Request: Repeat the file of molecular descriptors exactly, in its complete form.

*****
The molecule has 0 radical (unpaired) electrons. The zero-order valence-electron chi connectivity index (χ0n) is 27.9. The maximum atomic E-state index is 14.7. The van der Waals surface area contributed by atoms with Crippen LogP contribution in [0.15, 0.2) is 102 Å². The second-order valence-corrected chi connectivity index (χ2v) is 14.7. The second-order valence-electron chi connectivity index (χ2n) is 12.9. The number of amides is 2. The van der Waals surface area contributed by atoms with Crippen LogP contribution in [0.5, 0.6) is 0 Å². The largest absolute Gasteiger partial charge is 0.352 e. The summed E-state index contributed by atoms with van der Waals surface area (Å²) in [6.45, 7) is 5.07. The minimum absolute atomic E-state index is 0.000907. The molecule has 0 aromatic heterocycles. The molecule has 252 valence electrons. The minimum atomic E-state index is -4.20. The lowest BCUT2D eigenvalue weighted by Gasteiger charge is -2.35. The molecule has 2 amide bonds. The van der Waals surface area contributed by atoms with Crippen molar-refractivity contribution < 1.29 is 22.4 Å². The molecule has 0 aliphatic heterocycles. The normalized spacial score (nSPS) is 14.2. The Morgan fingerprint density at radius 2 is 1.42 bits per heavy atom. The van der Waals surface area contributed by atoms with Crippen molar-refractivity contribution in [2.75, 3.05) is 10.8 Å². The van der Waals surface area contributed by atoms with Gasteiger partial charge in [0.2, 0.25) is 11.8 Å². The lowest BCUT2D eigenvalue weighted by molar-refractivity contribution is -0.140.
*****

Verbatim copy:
The molecule has 0 radical (unpaired) electrons. The zero-order valence-electron chi connectivity index (χ0n) is 27.9. The maximum atomic E-state index is 14.7. The van der Waals surface area contributed by atoms with Crippen LogP contribution in [0.15, 0.2) is 102 Å². The second-order valence-corrected chi connectivity index (χ2v) is 14.7. The second-order valence-electron chi connectivity index (χ2n) is 12.9. The number of amides is 2. The van der Waals surface area contributed by atoms with Crippen LogP contribution in [0.5, 0.6) is 0 Å². The largest absolute Gasteiger partial charge is 0.352 e. The summed E-state index contributed by atoms with van der Waals surface area (Å²) in [6.45, 7) is 5.07. The minimum absolute atomic E-state index is 0.000907. The molecule has 0 aromatic heterocycles. The molecule has 252 valence electrons. The minimum atomic E-state index is -4.20. The lowest BCUT2D eigenvalue weighted by Gasteiger charge is -2.35. The molecule has 2 amide bonds. The van der Waals surface area contributed by atoms with Crippen molar-refractivity contribution < 1.29 is 22.4 Å². The molecule has 0 aliphatic heterocycles. The normalized spacial score (nSPS) is 14.2. The Morgan fingerprint density at radius 2 is 1.42 bits per heavy atom. The van der Waals surface area contributed by atoms with Crippen molar-refractivity contribution in [2.75, 3.05) is 10.8 Å². The van der Waals surface area contributed by atoms with Gasteiger partial charge in [0.2, 0.25) is 11.8 Å². The lowest BCUT2D eigenvalue weighted by molar-refractivity contribution is -0.140.